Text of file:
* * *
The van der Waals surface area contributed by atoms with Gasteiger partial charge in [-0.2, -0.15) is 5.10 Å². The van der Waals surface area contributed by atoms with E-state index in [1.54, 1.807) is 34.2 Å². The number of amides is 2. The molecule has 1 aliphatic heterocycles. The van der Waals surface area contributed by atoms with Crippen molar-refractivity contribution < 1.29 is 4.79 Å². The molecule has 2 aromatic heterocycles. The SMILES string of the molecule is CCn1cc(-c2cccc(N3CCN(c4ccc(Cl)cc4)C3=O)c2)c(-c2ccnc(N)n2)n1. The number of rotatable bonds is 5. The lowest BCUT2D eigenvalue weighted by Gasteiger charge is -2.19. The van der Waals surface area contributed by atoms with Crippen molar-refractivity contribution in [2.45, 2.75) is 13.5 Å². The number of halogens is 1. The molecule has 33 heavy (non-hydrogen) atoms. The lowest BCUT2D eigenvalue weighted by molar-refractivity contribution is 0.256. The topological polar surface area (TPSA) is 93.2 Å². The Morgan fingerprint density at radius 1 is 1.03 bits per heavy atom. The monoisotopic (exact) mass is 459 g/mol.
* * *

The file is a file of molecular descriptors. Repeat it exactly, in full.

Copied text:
The van der Waals surface area contributed by atoms with Gasteiger partial charge in [-0.2, -0.15) is 5.10 Å². The van der Waals surface area contributed by atoms with E-state index in [1.54, 1.807) is 34.2 Å². The number of amides is 2. The molecule has 1 aliphatic heterocycles. The van der Waals surface area contributed by atoms with Crippen molar-refractivity contribution < 1.29 is 4.79 Å². The molecule has 2 aromatic heterocycles. The SMILES string of the molecule is CCn1cc(-c2cccc(N3CCN(c4ccc(Cl)cc4)C3=O)c2)c(-c2ccnc(N)n2)n1. The number of rotatable bonds is 5. The lowest BCUT2D eigenvalue weighted by Gasteiger charge is -2.19. The van der Waals surface area contributed by atoms with Crippen molar-refractivity contribution in [2.45, 2.75) is 13.5 Å². The number of halogens is 1. The molecule has 33 heavy (non-hydrogen) atoms. The lowest BCUT2D eigenvalue weighted by molar-refractivity contribution is 0.256. The topological polar surface area (TPSA) is 93.2 Å². The Morgan fingerprint density at radius 1 is 1.03 bits per heavy atom. The monoisotopic (exact) mass is 459 g/mol.